In 2005, as part of its 60th anniversary celebration, Baskin Robbins launched a new brand identity for its stores throughout the country. According to the official Baskin Robbins web site, the new look is “an innovative concept that offers a fun, contemporary experience and a new logo that captures the fun and energy of Baskin-Robbins.” In the opinion of this critic, the new Baskin Robbins identity is a glaring example of the mob mentality that is pervasive in business culture today, which is that in order for brands to compete, they must continue to differentiate themselves through “re”-design. After viewing this new identity, which looks more like something that is “design for design’s sake,” the question must be asked: was the old identity that horrible?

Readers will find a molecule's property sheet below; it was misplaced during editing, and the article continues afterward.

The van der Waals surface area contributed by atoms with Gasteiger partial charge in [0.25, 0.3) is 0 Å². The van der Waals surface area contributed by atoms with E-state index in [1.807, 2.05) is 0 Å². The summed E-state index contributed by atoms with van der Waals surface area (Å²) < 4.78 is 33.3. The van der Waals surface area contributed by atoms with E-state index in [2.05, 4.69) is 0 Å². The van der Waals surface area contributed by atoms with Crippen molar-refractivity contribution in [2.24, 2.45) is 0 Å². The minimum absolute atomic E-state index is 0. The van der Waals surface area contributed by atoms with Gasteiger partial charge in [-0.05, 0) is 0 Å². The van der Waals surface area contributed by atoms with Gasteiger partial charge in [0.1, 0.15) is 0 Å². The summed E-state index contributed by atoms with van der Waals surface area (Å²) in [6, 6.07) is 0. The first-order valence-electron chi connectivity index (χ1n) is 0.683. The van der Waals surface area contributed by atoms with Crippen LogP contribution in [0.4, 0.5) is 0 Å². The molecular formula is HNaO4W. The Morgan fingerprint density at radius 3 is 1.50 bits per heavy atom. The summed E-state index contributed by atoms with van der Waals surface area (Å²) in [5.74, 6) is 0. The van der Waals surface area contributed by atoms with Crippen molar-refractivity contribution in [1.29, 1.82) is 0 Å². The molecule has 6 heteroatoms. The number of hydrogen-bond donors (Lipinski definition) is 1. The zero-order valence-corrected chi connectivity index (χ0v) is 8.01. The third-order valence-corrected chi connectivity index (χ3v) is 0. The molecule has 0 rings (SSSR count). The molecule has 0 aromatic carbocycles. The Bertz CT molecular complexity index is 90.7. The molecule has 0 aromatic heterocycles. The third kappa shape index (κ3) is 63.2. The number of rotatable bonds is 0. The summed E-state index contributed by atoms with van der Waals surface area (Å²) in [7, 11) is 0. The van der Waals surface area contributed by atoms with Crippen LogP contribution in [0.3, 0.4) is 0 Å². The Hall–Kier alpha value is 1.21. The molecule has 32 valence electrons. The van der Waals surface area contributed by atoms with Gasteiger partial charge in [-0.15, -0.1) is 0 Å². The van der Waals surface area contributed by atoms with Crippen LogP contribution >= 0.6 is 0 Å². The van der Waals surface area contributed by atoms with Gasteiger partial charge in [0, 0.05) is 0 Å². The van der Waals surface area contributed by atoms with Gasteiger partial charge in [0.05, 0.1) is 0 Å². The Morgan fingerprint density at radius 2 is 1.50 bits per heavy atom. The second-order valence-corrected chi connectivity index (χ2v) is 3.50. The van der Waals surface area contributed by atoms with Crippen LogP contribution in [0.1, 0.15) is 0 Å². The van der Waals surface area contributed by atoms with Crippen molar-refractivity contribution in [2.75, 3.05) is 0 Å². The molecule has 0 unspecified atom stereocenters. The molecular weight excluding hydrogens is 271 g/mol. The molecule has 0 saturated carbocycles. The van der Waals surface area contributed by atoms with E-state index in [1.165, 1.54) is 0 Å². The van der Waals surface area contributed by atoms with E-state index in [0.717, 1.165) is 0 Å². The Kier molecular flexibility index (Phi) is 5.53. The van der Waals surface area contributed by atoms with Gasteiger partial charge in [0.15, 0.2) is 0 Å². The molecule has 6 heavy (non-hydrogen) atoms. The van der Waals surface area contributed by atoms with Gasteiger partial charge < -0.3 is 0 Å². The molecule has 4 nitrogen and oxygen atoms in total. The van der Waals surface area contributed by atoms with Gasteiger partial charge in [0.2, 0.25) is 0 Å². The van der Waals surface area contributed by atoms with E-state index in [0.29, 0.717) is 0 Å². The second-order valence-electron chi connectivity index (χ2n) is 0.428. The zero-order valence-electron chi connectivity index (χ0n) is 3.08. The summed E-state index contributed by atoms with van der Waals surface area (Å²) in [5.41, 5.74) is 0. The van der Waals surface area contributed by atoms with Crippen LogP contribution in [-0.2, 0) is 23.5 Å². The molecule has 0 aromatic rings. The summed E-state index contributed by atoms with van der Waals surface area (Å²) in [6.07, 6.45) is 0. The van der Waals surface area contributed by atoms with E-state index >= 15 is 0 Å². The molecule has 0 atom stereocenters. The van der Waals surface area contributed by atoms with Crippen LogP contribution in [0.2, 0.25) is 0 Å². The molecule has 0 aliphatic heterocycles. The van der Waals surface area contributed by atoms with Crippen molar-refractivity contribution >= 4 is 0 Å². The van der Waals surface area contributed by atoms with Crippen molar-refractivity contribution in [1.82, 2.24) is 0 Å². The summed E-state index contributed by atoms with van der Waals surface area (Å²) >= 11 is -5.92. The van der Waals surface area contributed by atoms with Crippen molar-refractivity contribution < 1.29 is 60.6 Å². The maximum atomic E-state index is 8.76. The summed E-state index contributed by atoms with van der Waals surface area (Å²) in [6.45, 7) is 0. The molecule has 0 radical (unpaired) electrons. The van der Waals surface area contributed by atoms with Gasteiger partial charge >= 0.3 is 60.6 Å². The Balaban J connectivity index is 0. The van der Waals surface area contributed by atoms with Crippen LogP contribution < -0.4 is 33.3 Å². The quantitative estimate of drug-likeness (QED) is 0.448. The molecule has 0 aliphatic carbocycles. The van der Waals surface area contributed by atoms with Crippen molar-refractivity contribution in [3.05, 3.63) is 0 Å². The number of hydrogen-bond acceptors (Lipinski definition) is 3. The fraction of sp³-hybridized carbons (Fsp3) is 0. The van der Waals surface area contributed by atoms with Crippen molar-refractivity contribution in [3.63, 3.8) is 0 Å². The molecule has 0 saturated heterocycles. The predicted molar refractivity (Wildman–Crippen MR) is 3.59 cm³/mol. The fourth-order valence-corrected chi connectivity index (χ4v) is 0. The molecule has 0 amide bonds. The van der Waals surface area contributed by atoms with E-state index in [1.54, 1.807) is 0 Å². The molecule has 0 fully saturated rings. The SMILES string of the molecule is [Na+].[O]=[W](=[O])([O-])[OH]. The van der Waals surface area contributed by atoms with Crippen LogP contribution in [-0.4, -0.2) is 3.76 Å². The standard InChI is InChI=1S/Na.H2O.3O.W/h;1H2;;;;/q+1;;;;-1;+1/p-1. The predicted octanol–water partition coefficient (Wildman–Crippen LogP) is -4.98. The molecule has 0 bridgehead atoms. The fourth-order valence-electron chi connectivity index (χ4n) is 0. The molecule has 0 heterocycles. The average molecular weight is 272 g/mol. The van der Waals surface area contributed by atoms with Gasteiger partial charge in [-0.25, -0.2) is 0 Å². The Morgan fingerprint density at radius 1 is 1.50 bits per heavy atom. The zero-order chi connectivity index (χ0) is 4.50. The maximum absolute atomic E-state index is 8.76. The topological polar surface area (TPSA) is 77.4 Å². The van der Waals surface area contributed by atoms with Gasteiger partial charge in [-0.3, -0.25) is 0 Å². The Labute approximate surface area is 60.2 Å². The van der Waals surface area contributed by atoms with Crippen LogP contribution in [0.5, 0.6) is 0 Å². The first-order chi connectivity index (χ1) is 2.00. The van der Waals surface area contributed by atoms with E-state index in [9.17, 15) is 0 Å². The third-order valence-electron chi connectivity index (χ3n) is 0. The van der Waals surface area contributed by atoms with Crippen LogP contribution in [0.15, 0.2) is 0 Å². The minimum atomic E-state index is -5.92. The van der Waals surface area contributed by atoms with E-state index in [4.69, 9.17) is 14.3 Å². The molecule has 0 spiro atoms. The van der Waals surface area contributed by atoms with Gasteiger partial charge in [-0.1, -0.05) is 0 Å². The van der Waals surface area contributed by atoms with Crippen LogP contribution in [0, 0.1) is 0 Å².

The old Baskin Robbins identity, although somewhat dated through the use of the Garamond Condensed typeface (popular in the late 1980s and early 1990s), still effectively communicated the idea of its trademark “31 flavors” of ice cream: the number “31” appeared within a simple arc, suggestive of a scoop of ice cream, and next to the logotype. In an attempt to be overly clever, the new Baskin Robbins logo tries to integrate both the company’s initials and the number “31” into one mark, which is then wedged in between an overly stylized typeface that seems more appropriate for the Sunday morning comics. Unfortunately, this “fun and energetic” logo, while maybe appropriate for young kids, ultimately sacrifices legibility, readability, and meaning.
There are several ways in which the new Baskin Robbins logo could have been more effective in its execution: for example, on the company’s website, the “iconic” pink tasting spoon is touted as one of the brand’s unique aspects…so why wasn’t this idea incorporated into the mark, especially given how recognizable it is and the affinity customers have toward it? And the “31” mark from the old brand mark wasn’t that bad either. Perhaps all that was needed was an updated typeface to bring the brand into the twenty-first century.
By: Ryan Hembree. principal and creative director